Takasugi and his Kiheitai played a major role in this civil war and proved their military superiority over old-fashioned samurai forces. They are said to have fought with tenacity and even ferocity, knowing that if they failed, neither the Bakufu nor the Chōshū conservatives would have shown much compassion. With a series of quick strikes, Takasugi achieved victory in the short civil war and thus, by March 1865 his role in domestic domain politics was secured. He became one of the main arbiters of the domainís policy and continued to act as the domainís expert on Western military science, devoting his efforts to the import of arms and raising of troops. These reforms proved to be successful when Chōshū was victorious on four fronts against the Bakufuís second punitive expedition in 1866, with the Kiheitai itself securing victory on two fronts. Takasugiís efforts had made a small-scale Ďnation in armsí out of Chōshū , which could not be compared to any other domain in Japan, where soldierdom was still a privilege of the samurai class. By ridding Chōshū of the chains of the feudal society at least in military matters, Takasugi paved the way for the victory of the reformists within the domain, as well as for the victory of Chōshū-forces against the Bakufu in the civil war 1867/68, which led to the Meiji Restoration and the end of the Bakufu regime.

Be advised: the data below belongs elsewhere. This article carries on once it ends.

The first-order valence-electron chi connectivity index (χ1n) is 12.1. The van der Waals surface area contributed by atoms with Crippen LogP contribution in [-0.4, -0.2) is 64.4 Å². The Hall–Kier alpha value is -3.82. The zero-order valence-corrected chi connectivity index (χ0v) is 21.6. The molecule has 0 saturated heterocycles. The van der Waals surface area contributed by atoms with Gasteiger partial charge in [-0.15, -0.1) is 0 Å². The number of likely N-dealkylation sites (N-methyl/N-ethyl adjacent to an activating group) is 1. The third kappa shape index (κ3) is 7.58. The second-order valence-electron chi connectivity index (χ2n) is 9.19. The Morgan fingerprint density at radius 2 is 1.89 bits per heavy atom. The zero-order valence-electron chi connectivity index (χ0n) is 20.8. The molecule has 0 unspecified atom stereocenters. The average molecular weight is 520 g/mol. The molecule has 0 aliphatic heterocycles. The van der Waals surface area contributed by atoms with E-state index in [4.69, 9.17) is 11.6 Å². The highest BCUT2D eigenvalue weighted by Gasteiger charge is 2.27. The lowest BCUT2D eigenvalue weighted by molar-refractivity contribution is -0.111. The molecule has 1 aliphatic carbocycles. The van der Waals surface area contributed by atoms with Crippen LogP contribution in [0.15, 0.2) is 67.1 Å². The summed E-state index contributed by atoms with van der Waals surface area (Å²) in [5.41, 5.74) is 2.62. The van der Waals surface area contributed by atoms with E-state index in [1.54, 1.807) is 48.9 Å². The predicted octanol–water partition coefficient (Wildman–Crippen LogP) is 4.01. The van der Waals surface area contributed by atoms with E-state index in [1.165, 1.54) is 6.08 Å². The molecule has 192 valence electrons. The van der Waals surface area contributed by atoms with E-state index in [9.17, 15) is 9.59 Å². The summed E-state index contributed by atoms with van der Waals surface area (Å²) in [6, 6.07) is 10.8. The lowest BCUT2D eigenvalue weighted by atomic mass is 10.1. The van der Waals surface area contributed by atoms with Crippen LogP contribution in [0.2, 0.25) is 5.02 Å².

Takasugi did not live to see this success. He died of tuberculosis on 17 May 1867, only 28 years of age. His Kiheitai was now ably led by his follower Yamagata Aritomo. Only a year later, Takasugiís dream of overthrowing the Shogunate, which found obvious manifestation in his alternate name Tōgyō (Go to the East) - was fulfilled by his successors. The Kiheitai was disbanded in early 1870 after the establishment of an army for the new central government in Tokyo.


References

National Geographic http://www.shotokai.com/ingles/history/hagi.html

Huber, Thomas M.: The Revolutionary Origins of Modern Japan. Stanford, California: Stanford University Press, 1981.

Craig, Albert M.: ChŰshŻ in the Meiji Restoration. Lanham et al.: Lexington Books, 2000.

Jansen, Marius B.: Sakamoto RyŰma and the Meiji Restoration. New York: Columbia University Press, 1964.ja:高杉晋作